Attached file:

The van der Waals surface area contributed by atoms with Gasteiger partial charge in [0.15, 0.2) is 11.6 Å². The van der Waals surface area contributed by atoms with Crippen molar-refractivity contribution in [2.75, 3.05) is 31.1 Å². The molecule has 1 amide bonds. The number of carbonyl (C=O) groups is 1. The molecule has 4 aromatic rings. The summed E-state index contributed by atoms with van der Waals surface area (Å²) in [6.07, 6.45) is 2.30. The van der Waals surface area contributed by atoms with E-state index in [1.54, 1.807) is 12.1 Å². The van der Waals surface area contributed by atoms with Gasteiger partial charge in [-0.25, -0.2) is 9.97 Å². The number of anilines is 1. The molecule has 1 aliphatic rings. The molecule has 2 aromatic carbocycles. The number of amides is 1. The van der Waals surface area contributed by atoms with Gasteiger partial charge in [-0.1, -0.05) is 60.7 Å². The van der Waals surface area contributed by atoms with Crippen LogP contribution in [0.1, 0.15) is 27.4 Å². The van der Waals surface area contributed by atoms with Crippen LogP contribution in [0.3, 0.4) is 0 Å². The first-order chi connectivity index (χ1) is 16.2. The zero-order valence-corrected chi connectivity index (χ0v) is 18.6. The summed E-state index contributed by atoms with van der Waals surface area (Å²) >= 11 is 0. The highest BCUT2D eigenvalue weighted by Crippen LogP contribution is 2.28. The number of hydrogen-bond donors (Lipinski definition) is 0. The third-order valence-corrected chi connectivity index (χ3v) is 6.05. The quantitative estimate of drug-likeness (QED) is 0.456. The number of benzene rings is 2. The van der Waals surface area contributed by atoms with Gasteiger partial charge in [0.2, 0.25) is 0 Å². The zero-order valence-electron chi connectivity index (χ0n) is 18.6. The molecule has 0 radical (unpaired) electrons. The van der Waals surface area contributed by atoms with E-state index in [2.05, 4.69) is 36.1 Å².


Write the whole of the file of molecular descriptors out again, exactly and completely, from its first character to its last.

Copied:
The van der Waals surface area contributed by atoms with Gasteiger partial charge in [0.15, 0.2) is 11.6 Å². The van der Waals surface area contributed by atoms with Crippen molar-refractivity contribution in [2.75, 3.05) is 31.1 Å². The molecule has 1 amide bonds. The number of carbonyl (C=O) groups is 1. The molecule has 4 aromatic rings. The summed E-state index contributed by atoms with van der Waals surface area (Å²) in [6.07, 6.45) is 2.30. The van der Waals surface area contributed by atoms with E-state index in [1.54, 1.807) is 12.1 Å². The van der Waals surface area contributed by atoms with Gasteiger partial charge in [-0.25, -0.2) is 9.97 Å². The number of anilines is 1. The molecule has 1 aliphatic rings. The molecule has 2 aromatic carbocycles. The number of amides is 1. The van der Waals surface area contributed by atoms with Gasteiger partial charge in [-0.1, -0.05) is 60.7 Å². The van der Waals surface area contributed by atoms with Crippen LogP contribution in [0.1, 0.15) is 27.4 Å². The van der Waals surface area contributed by atoms with Crippen LogP contribution in [0.3, 0.4) is 0 Å². The first-order chi connectivity index (χ1) is 16.2. The zero-order valence-corrected chi connectivity index (χ0v) is 18.6. The summed E-state index contributed by atoms with van der Waals surface area (Å²) >= 11 is 0. The highest BCUT2D eigenvalue weighted by Crippen LogP contribution is 2.28. The number of hydrogen-bond donors (Lipinski definition) is 0. The third-order valence-corrected chi connectivity index (χ3v) is 6.05. The quantitative estimate of drug-likeness (QED) is 0.456. The number of benzene rings is 2. The van der Waals surface area contributed by atoms with Gasteiger partial charge in [0.2, 0.25) is 0 Å². The zero-order valence-electron chi connectivity index (χ0n) is 18.6. The molecule has 0 radical (unpaired) electrons. The van der Waals surface area contributed by atoms with E-state index in [2.05, 4.69) is 36.1 Å².